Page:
STATE OF WISCONSIN
Controlled Substances Board
IN THE MATTER OF RULE-MAKING PROCEEDINGS BEFORE THE
CONTROLLED SUBSTANCES BOARD
ORDER OF THE CONTROLLED SUBSTANCES BOARD
ADOPTING EMERGENCY RULES
The statement of scope for this rule, SS # 070-16, was approved by the Governor on August 4, 2016, published in Register 728A2 on August 8, 2016, and approved by Controlled Substances Board on September 1, 2016. This emergency rule was approved by the Governor on September 16, 2016.
An order of the Controlled Substances Board to create CSB 2.42 relating to scheduling furanyl fentanyl.
Analysis prepared by the Department of Safety and Professional Services.
FINDING OF EMERGENCY
The Controlled Substances Board finds that an emergency exists and that this rule is necessary for the immediate preservation of the public peace, health, safety, or welfare.
The Waupaca County District Attorney’s office has provided the Controlled Substances Board with information relevant to emergency scheduling and the commencement of a prosecution concerning a controlled substance analog pursuant to s. 961.25, Stats. Furanyl fentanyl is an analog of the controlled substance schedule II drug, Fentanyl. The Controlled Substances Board finds that scheduling furanyl fentanyl on an emergency basis is necessary to avoid an imminent hazard to the public safety. The substance is not included in any other schedule and no exemption or approval is in effect for the substance under 21 USC 355.
The Controlled Substances Board considered the following factors in making the finding of an imminent hazard to the public safety: the history and current pattern of abuse; the scope, duration and significance of abuse; and the risk to the public health.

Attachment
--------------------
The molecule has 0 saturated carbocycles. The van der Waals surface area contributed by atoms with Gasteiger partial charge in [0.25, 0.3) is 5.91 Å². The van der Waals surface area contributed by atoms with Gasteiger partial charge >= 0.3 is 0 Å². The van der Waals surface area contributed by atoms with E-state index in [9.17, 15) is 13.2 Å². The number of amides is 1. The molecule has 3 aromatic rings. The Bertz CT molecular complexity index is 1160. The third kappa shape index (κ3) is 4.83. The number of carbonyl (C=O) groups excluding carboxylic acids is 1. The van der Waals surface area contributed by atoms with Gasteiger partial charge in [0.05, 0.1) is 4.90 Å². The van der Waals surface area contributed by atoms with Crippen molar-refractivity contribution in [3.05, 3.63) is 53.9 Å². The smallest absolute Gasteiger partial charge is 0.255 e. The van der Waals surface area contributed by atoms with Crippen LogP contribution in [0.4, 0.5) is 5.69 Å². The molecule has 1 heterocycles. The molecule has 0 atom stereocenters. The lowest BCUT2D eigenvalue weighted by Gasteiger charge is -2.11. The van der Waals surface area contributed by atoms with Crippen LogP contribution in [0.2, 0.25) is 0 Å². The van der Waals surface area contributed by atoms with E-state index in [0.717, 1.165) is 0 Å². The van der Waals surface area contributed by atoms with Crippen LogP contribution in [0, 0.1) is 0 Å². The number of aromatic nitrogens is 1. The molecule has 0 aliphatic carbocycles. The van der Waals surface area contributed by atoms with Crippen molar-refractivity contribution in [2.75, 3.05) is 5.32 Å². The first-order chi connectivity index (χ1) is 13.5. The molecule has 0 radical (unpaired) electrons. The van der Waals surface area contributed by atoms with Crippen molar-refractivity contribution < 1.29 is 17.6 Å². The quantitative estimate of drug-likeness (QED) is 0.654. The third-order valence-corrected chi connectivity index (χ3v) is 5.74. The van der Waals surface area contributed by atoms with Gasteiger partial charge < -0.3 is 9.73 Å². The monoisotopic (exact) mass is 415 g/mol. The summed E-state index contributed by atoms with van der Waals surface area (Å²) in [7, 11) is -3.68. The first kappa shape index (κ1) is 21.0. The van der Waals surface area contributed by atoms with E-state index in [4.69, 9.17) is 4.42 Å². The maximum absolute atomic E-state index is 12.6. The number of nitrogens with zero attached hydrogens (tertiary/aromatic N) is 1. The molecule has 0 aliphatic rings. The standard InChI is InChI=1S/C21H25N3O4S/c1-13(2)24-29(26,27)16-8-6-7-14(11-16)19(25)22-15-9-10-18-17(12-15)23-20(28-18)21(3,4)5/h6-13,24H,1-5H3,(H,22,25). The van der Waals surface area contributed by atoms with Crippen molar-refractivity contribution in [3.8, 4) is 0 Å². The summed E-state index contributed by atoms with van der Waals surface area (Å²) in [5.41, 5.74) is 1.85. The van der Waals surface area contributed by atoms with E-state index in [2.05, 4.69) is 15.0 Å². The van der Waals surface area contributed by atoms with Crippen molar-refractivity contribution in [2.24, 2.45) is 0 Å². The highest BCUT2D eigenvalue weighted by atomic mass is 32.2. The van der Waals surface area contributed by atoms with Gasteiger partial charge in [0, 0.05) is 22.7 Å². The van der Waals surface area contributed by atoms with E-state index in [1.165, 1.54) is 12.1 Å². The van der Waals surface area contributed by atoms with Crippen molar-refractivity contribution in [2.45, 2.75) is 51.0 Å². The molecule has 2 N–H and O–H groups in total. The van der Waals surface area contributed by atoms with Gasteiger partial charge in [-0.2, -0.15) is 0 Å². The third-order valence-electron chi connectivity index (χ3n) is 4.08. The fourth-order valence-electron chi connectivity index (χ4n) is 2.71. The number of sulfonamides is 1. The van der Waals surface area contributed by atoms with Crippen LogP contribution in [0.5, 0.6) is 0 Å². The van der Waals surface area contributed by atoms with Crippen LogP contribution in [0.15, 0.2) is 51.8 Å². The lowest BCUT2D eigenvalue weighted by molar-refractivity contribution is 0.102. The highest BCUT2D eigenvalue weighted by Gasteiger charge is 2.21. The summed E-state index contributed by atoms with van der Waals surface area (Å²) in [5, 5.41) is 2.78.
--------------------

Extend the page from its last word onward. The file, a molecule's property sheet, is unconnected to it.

Statutes interpreted: s. 961.14, Stats.
Explanation of agency authority:
The controlled substances board shall administer this subchapter and may add substances to or delete or reschedule all substances listed in the schedules in ss. 961.14, 961.16, 961.18, 961.20 and 961.22 pursuant to the rule-making procedures of ch. 227. (s. 961.11(1), Stats.) The controlled substances board, by rule and without regard to the requirements of sub. (1m), may schedule a controlled substance analog as a substance in schedule I regardless of whether the substance is substantially similar to a controlled substance in schedule I or II, if the board finds that scheduling of the substance on an emergency basis is necessary to avoid an imminent hazard to the public safety and the substance is not included in any other schedule or no exemption or approval is in effect for the substance under 21 USC 355. Upon receipt of notice under s. 961.25, the board shall initiate scheduling of the controlled substance analog on an emergency basis under this subsection. The scheduling of a controlled substance analog under this subsection expires one year after the adoption of the scheduling rule. With respect to the finding of an imminent hazard to the public safety, the board shall consider whether the substance has been scheduled on a temporary basis under federal law or factors under sub. (1m) (d), (e) and (f), and may also consider clandestine importation, manufacture or distribution, and, if available, information concerning the other factors under sub. (1m). The board may not promulgate a rule under this subsection until it initiates a rule−making proceeding under subs. (1), (1m), (1r) and (2) with respect to the controlled substance analog. A rule promulgated under this subsection lapses upon the conclusion of the rule−making proceeding initiated under subs. (1), (1m), (1r) and (2) with respect to the substance. (s. 961.11 (4m), Stats.) Related statute or rule: s. 961.14, Stats.
Plain language analysis:
This rule schedules furanyl fentanyl as a Schedule I controlled substance.
Summary of, and comparison with, existing or proposed federal regulation:
Furanyl fentanyl is not currently scheduled under the Controlled Substances Act. The U.S. Deparment of Justice, Division of Drug Enforcement in May 2016 scheduled two different fentanyl analogs.
Comparison with rules in adjacent states: